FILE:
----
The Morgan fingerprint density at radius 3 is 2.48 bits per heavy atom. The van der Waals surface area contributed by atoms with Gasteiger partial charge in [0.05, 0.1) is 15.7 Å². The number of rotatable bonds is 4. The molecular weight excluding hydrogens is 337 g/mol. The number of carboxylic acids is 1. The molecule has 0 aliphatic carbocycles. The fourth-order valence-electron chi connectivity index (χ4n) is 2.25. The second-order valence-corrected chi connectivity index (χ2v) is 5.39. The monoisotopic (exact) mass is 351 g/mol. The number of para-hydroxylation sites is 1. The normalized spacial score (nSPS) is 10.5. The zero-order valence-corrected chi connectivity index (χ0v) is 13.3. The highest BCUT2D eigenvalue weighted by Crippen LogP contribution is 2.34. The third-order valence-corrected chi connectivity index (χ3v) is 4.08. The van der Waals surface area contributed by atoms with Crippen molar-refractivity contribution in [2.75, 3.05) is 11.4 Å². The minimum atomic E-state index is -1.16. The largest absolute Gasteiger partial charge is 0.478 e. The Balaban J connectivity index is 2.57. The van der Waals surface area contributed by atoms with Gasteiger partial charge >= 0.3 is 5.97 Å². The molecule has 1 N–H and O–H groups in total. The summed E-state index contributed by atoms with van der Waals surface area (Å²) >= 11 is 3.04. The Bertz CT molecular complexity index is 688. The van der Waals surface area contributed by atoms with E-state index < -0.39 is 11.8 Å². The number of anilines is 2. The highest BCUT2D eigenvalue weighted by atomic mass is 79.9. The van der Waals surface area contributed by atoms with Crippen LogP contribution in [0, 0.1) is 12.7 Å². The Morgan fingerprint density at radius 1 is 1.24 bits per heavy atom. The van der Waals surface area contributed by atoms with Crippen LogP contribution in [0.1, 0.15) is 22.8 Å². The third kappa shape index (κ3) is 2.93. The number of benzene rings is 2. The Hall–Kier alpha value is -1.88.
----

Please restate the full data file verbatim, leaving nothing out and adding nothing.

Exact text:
The Morgan fingerprint density at radius 3 is 2.48 bits per heavy atom. The van der Waals surface area contributed by atoms with Gasteiger partial charge in [0.05, 0.1) is 15.7 Å². The number of rotatable bonds is 4. The molecular weight excluding hydrogens is 337 g/mol. The number of carboxylic acids is 1. The molecule has 0 aliphatic carbocycles. The fourth-order valence-electron chi connectivity index (χ4n) is 2.25. The second-order valence-corrected chi connectivity index (χ2v) is 5.39. The monoisotopic (exact) mass is 351 g/mol. The number of para-hydroxylation sites is 1. The normalized spacial score (nSPS) is 10.5. The zero-order valence-corrected chi connectivity index (χ0v) is 13.3. The highest BCUT2D eigenvalue weighted by Crippen LogP contribution is 2.34. The third-order valence-corrected chi connectivity index (χ3v) is 4.08. The van der Waals surface area contributed by atoms with Crippen molar-refractivity contribution in [2.75, 3.05) is 11.4 Å². The minimum atomic E-state index is -1.16. The largest absolute Gasteiger partial charge is 0.478 e. The Balaban J connectivity index is 2.57. The van der Waals surface area contributed by atoms with Gasteiger partial charge >= 0.3 is 5.97 Å². The molecule has 1 N–H and O–H groups in total. The summed E-state index contributed by atoms with van der Waals surface area (Å²) >= 11 is 3.04. The Bertz CT molecular complexity index is 688. The van der Waals surface area contributed by atoms with E-state index < -0.39 is 11.8 Å². The number of anilines is 2. The highest BCUT2D eigenvalue weighted by atomic mass is 79.9. The van der Waals surface area contributed by atoms with Crippen LogP contribution in [0, 0.1) is 12.7 Å². The Morgan fingerprint density at radius 1 is 1.24 bits per heavy atom. The van der Waals surface area contributed by atoms with Crippen LogP contribution in [0.1, 0.15) is 22.8 Å². The third kappa shape index (κ3) is 2.93. The number of benzene rings is 2. The Hall–Kier alpha value is -1.88.